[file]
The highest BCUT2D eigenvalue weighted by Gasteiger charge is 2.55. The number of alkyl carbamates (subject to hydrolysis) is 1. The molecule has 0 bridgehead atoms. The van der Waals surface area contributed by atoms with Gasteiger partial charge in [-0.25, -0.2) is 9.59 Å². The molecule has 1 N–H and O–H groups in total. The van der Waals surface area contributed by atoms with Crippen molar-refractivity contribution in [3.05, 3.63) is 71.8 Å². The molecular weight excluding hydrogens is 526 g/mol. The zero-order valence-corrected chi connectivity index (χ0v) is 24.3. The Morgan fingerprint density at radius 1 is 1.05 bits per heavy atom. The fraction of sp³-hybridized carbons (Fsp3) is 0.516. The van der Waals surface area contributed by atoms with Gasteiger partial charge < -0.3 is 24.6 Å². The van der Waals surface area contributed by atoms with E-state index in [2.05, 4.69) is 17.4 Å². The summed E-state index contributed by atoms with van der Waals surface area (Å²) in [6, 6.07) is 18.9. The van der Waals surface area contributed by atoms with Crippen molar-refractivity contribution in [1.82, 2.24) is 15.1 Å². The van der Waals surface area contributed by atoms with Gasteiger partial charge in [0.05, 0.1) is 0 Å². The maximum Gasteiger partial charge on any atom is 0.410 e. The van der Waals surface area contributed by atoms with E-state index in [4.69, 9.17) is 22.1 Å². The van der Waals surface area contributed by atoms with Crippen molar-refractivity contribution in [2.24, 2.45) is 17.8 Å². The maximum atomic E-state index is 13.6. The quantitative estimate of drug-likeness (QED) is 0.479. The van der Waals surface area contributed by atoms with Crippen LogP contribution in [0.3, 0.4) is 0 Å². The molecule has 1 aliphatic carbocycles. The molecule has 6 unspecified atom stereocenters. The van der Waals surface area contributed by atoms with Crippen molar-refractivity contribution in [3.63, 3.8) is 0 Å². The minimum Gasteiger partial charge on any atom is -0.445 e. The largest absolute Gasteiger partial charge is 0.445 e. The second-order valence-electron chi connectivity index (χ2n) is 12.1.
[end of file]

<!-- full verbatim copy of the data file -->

The highest BCUT2D eigenvalue weighted by Gasteiger charge is 2.55. The number of alkyl carbamates (subject to hydrolysis) is 1. The molecule has 0 bridgehead atoms. The van der Waals surface area contributed by atoms with Gasteiger partial charge in [-0.25, -0.2) is 9.59 Å². The molecule has 1 N–H and O–H groups in total. The van der Waals surface area contributed by atoms with Crippen molar-refractivity contribution in [3.05, 3.63) is 71.8 Å². The molecular weight excluding hydrogens is 526 g/mol. The zero-order valence-corrected chi connectivity index (χ0v) is 24.3. The Morgan fingerprint density at radius 1 is 1.05 bits per heavy atom. The fraction of sp³-hybridized carbons (Fsp3) is 0.516. The van der Waals surface area contributed by atoms with Gasteiger partial charge < -0.3 is 24.6 Å². The van der Waals surface area contributed by atoms with E-state index in [2.05, 4.69) is 17.4 Å². The summed E-state index contributed by atoms with van der Waals surface area (Å²) in [6, 6.07) is 18.9. The van der Waals surface area contributed by atoms with Crippen molar-refractivity contribution in [1.82, 2.24) is 15.1 Å². The van der Waals surface area contributed by atoms with Gasteiger partial charge in [0.05, 0.1) is 0 Å². The maximum Gasteiger partial charge on any atom is 0.410 e. The van der Waals surface area contributed by atoms with E-state index in [4.69, 9.17) is 22.1 Å². The van der Waals surface area contributed by atoms with Crippen molar-refractivity contribution in [2.24, 2.45) is 17.8 Å². The maximum atomic E-state index is 13.6. The quantitative estimate of drug-likeness (QED) is 0.479. The van der Waals surface area contributed by atoms with Crippen LogP contribution in [0.3, 0.4) is 0 Å². The molecule has 1 aliphatic carbocycles. The molecule has 6 unspecified atom stereocenters. The van der Waals surface area contributed by atoms with Crippen molar-refractivity contribution in [3.63, 3.8) is 0 Å². The minimum Gasteiger partial charge on any atom is -0.445 e. The largest absolute Gasteiger partial charge is 0.445 e. The second-order valence-electron chi connectivity index (χ2n) is 12.1.